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Nonsteroidal Anti-inflammatory Drugs

Key Points

  • Nonsteroidal anti-inflammatory drugs (NSAIDs) are highly effective in treating both acute and chronic pain via inhibition of COX enzymes, reducing proinflammatory mediators of pain.
  • All NSAIDs inhibit both COX-1 and COX-2 enzymes with different selectivity. Ketorolac is more selective for COX-1 and thus is most likely to cause complications of gastrointestinal (GI) tract mucosa and promote bleeding. Celecoxib and meloxicam are more selective for COX-2 and, therefore, less likely to cause bleeding and GI tract effects.
  • All NSAIDs must be used cautiously in patients with a history of thromboembolic disease, especially those with more COX-2 inhibition. Caution must also be exercised in patients with poor renal function, a history of peptic ulcer disease, or those on oral anticoagulants.

Mechanism of Action

  • Nonsteroidal anti-inflammatory drugs (NSAIDs) exert their analgesic effect by preventing the formation of prostaglandins through the inhibition of the cyclooxygenase (COX) enzymes.1 This prevents the downstream formation of other inflammatory mediators such as prostacyclin, prostaglandins E, F, D, and thromboxane A21-3(Figure 1).
  • There are two subtypes of COX enzymes. COX-1 is constitutively expressed in various tissues, while COX-2 expression is induced only in tissues under stress. COX-1 production of prostaglandins and thromboxane is crucial for renal function, GI mucosal protection, hemostasis, and platelet aggregation.1,4 COX-2 expression is induced by tissue stress and inflammation and produces prostaglandins that increase pain and inflammation. 3,4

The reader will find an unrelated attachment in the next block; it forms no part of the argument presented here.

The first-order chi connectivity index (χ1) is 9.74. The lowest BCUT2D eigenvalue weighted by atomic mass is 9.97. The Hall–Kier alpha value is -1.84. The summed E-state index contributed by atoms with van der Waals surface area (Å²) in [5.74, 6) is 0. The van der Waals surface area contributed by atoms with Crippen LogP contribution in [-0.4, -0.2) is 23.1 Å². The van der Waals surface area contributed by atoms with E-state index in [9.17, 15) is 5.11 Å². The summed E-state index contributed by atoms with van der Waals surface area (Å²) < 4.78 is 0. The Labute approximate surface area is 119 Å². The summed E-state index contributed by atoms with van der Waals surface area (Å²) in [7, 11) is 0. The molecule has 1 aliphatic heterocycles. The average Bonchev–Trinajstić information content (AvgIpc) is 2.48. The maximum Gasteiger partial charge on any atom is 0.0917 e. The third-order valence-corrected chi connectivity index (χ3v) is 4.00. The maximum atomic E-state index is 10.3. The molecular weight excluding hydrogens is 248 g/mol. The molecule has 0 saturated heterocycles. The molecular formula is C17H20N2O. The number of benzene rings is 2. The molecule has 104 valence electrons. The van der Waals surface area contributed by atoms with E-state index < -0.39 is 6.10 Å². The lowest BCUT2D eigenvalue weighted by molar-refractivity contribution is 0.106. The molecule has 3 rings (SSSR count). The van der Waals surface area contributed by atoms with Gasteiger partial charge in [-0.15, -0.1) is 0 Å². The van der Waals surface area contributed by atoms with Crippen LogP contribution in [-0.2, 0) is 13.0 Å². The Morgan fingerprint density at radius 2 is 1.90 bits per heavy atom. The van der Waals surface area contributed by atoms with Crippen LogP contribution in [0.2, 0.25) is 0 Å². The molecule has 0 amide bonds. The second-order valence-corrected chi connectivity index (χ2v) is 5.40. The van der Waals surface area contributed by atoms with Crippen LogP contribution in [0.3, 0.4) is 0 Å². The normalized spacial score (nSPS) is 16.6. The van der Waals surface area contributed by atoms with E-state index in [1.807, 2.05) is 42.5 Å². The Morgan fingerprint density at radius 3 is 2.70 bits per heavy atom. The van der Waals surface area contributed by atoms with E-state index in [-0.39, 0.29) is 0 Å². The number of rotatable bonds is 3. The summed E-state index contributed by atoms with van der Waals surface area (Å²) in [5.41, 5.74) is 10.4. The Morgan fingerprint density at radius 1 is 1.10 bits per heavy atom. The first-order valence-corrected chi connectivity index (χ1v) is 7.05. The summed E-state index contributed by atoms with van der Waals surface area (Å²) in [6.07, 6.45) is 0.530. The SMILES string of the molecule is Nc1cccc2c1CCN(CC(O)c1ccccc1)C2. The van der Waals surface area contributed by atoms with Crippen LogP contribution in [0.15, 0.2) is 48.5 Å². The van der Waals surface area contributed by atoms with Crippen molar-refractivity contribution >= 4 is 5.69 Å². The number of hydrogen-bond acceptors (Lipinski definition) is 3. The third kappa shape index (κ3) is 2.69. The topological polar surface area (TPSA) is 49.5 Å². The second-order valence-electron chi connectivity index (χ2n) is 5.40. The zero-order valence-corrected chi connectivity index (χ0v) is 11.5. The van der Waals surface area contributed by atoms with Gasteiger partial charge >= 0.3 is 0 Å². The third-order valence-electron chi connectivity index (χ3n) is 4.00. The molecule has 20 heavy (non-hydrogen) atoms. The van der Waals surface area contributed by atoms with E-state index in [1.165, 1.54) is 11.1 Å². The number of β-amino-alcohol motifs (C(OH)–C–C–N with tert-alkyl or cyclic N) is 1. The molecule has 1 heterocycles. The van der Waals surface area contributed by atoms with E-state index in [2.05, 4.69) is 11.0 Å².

• While all NSAIDs inhibit both isoenzymes in varying ratios, drugs that more selectively target COX-2 are desirable since they affect the homeostatic functions of COX-1 to a lesser degree. Etodolac, meloxicam, and celecoxib are the most selective for COX-2 inhibition of the available NSAIDs.1,2,3
  • Aspirin is notable for being an irreversible, nonselective inhibitor of the COX enzymes with long-lasting effects on platelet function, while other NSAIDs are competitive, reversible inhibitors.1

Figure 1. Arachidonic acid pathway showing production of prostaglandins from membrane phospholipids. Source: Sylvester J. Nonsteroidal anti-inflammatory drugs. WFSA Anesthesia Tutorial of the Week. CC BY NC ND 4.0. Link.


  • NSAIDs are weak acids with pKa values of 5 or less, making them 99% ionized at pH values of 7 or above.1 They are highly protein bound with a low volume of distribution. Most NSAIDs are metabolized in the liver and excreted through biliary or renal pathways.3

Pharmacodynamics/Side Effects

  • Gastrointestinal: COX-1 is required for the production of prostaglandins important for gastric mucosal protection.4
    • Prostaglandin inhibition results in increased gastric acid secretion and the resultant propensity to form gastric/duodenal ulcers.3
    • GI hemorrhage or perforation may result from both platelet inhibition and a lack of mucosal protection.3
    • Ketorolac is an NSAID with the most selective COX 1 inhibition and thus is most prone to these side effects.3
  • Cardiovascular: NSAIDs may increase the risk of major adverse cardiovascular events in people who are at high risk for myocardial infarction (MI) or cerebrovascular accidents,2 and are used with caution in this population. They have also been shown to exacerbate hypertension.3